"Whew, wondered where we'd put those 200,000 BTC!"

Troy Benjegerdes hozer at hozed.org
Sun Mar 23 16:33:23 PDT 2014

> > It were write that:
> > 
> > > You are in the same boat of Karpeles and Ulbricht, they also were
> > > barely able to code some interpreted language and they were overwhelmed
> > > by the intricacies of the systems they were building. Until they
> > > finally brought disaster for themselves and everyone that depended
> > > on them.
> > 
> > True but inevitable. Humans can design systems more complex than
> > they can then operate. The financial sector's "flash crashes" are
> > one, but only one, public proof-by-demonstration of that fact. I
> > predict that the fifty interlocked insurance exchanges for Obamacare
> > will be another. It is likely that any cryptocurrency exchange
> > that is center-free and self-mobile is harder still. The HTTP
> > Archive says that the average web page now makes out-references to
> > 16 different domains as well as making 17 Javascript requests per
> > page, and the Javascript byte count is five times the HTML byte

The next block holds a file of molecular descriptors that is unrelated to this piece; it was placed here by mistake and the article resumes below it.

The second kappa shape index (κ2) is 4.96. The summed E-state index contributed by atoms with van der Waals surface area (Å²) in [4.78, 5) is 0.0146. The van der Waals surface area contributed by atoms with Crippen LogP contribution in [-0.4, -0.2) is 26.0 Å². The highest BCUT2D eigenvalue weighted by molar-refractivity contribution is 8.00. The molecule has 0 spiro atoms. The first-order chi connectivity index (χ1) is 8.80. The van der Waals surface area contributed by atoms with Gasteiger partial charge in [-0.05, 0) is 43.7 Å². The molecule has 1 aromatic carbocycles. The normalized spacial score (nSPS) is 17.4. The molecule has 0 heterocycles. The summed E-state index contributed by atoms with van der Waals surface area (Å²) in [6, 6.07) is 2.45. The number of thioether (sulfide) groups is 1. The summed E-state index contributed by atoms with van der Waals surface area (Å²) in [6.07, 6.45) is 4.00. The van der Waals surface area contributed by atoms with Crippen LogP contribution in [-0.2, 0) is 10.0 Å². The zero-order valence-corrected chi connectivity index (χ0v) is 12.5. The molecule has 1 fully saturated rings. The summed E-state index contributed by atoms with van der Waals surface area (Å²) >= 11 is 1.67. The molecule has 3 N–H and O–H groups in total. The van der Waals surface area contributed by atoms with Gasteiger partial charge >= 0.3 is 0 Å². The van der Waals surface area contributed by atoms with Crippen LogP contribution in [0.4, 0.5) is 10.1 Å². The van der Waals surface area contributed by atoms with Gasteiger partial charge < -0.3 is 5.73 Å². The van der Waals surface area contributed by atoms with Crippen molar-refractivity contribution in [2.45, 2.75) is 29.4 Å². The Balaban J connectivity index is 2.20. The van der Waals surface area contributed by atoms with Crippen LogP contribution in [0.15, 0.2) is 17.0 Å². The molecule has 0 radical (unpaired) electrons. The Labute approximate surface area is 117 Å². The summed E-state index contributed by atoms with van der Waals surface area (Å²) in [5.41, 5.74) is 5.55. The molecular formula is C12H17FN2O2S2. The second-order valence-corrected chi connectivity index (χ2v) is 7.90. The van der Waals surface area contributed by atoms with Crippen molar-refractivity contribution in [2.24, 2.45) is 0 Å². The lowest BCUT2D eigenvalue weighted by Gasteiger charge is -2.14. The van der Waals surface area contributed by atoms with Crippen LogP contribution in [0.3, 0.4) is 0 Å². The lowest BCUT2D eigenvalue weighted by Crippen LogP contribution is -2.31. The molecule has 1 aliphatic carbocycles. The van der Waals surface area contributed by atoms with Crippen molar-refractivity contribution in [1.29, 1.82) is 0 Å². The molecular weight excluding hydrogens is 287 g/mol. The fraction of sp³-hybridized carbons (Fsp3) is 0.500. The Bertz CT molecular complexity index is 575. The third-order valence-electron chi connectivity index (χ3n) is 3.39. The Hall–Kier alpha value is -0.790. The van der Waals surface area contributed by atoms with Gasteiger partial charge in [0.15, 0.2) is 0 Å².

> > count.
> > 
> > Above some threshold of system complexity, it is no longer possible
> > to test, it is only possible to react to emergent behavior. Even
> > the lowliest Internet user is involved -- on the top level page for
> > a major news site, I found 400 out-references to 85 unique domains
> > each of which is similarly constructed. If you leave those pages
> > up, then because most such pages have an auto-refresh, moving your
> > ass to a new subnet signals to every single advertising network
> > that you have done so.
> > 
> > --dan
> > 
> Your comments naturally lead us to think how to make simple systems, yet functional enough for the purpose we are building them.
> We are up to a revival in self-made purpose-specific web servers. Learning the few needed protocols and building from the ground up using open-source tools seems the way to go.
> Notwithstanding hardware issues, using things out of intel and amd seems also to become a trend.

If you focus on user-experience, simplicity, and minimal dependencies you
might end up writing an exchange in python and running it on this:
http://micropython.org/ , and then getting an insurance company to underwrite
customers for any loss, including hacks.

Next step is make it run on a cpu you can audit the VHDL for...

Troy Benjegerdes                 'da hozer'                  hozer at hozed.org
7 elements      earth::water::air::fire::mind::spirit::soul        grid.coop

      Never pick a fight with someone who buys ink by the barrel,
         nor try buy a hacker who makes money by the megahash

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